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dc.contributor.authorGanghof, Steffen
dc.date.accessioned2021-12-20T10:11:16Z
dc.date.available2021-12-20T10:11:16Z
dc.date.issued2021
dc.identifier.urihttps://library.oapen.org/handle/20.500.12657/52156
dc.description.abstractIn a democracy, a constitutional separation of powers between the executive and the assembly may be desirable, but the constitutional concentration of executive power in a single human being is not. The book defends this thesis and explores ‘semi-parliamentary government’ as an alternative to presidential government. Semi-parliamentarism avoids power concentration in one person by shifting the separation of powers into the democratic assembly. The executive becomes fused with only one part of the assembly, even though the other part has at least equal democratic legitimacy and robust veto power on ordinary legislation. The book identifies the Australian Commonwealth and Japan, as well as the Australian states of New South Wales, South Australia, Tasmania, Victoria, and Western Australia, as semi-parliamentary systems. Using data from 23 countries and 6 Australian states, it maps how parliamentary and semi-parliamentary systems balance competing visions of democracy; it analyzes patterns of electoral and party systems, cabinet formation, legislative coalition-building, and constitutional reforms; it systematically compares the semi-parliamentary and presidential separation of powers; and it develops new and innovative semi-parliamentary designs, some of which do not require two separate chambers.en_US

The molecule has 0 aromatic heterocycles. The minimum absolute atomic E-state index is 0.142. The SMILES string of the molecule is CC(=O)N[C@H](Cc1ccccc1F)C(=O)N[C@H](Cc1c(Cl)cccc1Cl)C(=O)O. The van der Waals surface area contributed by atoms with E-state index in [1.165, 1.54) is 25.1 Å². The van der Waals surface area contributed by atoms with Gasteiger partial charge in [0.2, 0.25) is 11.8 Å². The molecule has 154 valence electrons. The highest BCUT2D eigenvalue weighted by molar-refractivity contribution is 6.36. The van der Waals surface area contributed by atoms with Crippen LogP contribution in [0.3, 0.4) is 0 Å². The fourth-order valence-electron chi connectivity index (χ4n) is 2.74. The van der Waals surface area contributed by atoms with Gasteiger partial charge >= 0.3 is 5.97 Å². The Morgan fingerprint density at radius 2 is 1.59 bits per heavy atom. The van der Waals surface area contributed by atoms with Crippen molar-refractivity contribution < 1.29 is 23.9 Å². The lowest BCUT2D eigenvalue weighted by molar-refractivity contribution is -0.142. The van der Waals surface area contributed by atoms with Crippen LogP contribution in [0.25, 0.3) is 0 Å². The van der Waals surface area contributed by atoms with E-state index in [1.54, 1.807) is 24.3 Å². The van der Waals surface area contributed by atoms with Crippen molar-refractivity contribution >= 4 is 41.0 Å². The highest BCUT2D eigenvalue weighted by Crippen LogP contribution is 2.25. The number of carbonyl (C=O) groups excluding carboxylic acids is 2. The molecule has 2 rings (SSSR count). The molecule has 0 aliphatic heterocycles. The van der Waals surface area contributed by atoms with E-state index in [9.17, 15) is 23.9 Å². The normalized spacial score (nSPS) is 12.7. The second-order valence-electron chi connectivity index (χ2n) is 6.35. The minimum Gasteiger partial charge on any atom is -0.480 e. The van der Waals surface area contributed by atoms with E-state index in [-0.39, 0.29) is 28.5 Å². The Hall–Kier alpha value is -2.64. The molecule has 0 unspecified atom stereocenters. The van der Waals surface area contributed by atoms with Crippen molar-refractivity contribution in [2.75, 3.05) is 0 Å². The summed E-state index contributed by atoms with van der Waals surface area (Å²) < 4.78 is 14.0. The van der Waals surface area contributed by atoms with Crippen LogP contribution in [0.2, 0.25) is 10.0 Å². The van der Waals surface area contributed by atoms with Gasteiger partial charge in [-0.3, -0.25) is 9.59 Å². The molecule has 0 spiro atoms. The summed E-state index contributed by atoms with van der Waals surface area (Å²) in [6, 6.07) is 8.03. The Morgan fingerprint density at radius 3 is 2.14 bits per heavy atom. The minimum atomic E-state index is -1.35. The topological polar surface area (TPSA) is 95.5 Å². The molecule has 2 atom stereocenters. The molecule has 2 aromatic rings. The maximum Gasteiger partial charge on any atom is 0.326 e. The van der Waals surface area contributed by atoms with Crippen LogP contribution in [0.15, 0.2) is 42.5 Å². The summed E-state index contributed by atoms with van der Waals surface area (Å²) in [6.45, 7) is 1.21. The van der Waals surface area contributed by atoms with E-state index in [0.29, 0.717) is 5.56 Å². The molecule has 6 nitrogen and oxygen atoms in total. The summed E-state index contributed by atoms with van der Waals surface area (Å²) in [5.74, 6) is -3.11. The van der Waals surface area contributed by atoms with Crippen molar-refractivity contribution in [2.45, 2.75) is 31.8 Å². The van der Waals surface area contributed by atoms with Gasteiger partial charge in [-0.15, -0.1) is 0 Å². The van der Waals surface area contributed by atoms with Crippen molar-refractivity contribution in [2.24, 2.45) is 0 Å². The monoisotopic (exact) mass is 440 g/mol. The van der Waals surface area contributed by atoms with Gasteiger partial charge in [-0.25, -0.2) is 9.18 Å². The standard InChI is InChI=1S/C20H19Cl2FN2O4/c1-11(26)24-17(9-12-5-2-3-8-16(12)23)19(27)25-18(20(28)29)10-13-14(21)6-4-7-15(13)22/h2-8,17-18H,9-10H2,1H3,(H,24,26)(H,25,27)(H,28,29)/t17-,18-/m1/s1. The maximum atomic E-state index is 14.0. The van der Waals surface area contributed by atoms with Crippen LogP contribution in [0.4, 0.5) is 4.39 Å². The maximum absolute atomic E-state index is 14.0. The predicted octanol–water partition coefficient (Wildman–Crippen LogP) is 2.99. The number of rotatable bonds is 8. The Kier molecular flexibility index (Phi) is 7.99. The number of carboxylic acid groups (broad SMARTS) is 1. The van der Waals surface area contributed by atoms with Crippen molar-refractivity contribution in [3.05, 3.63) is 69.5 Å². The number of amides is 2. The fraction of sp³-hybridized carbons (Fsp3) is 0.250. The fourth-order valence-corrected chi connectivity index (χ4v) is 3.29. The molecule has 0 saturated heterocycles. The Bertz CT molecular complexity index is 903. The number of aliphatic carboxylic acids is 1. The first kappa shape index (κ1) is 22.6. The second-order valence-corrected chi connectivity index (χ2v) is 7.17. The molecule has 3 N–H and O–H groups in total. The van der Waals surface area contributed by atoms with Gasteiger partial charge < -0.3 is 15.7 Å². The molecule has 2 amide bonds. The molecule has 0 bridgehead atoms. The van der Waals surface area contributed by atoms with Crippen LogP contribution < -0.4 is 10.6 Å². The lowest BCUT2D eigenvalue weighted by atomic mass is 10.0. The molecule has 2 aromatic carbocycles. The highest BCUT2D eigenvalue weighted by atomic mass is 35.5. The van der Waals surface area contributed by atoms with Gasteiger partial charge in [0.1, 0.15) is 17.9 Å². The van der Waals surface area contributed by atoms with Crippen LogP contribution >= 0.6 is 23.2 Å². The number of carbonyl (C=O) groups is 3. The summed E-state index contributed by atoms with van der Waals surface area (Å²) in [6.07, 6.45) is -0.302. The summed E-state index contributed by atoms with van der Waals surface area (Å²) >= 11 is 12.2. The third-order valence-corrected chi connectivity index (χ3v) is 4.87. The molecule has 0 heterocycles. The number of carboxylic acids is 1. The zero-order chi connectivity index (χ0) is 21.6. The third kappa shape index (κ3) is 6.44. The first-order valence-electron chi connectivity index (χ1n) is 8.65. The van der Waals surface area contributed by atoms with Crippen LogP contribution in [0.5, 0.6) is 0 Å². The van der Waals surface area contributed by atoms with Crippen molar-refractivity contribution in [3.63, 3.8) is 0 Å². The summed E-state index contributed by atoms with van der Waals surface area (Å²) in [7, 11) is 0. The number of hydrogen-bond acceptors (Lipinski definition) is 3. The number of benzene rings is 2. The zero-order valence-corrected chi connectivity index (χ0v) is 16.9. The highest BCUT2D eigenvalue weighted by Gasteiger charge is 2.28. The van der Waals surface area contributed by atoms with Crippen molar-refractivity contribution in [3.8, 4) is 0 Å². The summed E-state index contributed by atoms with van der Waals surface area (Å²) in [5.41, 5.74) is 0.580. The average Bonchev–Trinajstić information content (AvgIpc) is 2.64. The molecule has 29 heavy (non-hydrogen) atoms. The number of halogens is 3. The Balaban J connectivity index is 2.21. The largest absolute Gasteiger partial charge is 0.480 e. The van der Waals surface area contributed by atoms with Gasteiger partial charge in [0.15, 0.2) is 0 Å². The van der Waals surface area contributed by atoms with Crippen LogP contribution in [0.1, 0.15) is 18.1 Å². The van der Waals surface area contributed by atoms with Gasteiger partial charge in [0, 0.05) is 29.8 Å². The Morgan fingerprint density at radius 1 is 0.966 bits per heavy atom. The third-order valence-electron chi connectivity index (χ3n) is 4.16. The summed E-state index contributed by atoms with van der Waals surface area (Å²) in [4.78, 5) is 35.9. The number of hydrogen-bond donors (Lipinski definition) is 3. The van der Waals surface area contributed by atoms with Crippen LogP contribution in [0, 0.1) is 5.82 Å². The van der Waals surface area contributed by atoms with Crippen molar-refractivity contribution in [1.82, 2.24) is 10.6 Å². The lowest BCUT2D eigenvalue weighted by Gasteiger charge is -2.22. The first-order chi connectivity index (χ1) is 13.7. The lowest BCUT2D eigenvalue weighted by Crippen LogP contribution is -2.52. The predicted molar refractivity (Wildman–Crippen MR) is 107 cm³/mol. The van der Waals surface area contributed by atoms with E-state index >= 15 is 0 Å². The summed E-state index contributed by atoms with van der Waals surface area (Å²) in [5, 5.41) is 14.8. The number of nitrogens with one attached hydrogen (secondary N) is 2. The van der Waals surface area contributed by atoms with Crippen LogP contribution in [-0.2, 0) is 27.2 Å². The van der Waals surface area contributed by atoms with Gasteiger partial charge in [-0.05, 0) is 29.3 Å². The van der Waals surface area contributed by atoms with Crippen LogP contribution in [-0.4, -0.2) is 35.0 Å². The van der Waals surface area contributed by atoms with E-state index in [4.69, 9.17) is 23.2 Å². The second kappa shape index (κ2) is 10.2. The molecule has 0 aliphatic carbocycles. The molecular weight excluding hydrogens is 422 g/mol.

dc.languageEnglishen_US
dc.subject.classificationbic Book Industry Communication::J Society & social sciences::JP Politics & government::JPB Comparative politicsen_US
dc.subject.classificationbic Book Industry Communication::J Society & social sciences::JP Politics & government::JPH Political structure & processesen_US
dc.subject.otherpresidential government, parliamentary government, semi-parliamentary government, separation of powers, executive personalism, bicameralism, constitutional design, democratic theory, patterns of democracy, Australiaen_US
dc.titleBeyond Presidentialism and Parliamentarismen_US
dc.title.alternativeDemocratic Design and the Separation of Powersen_US
dc.typebook
oapen.identifier.doi10.1093/oso/9780192897145.001.0001en_US
oapen.relation.isPublishedByb9501915-cdee-4f2a-8030-9c0b187854b2en_US
oapen.relation.isFundedBy79555130-b5d3-4975-86a2-a974cd77d95ben_US
oapen.pages224en_US
oapen.place.publicationOxforden_US
oapen.remark.publicFunder name: University of Potsdam


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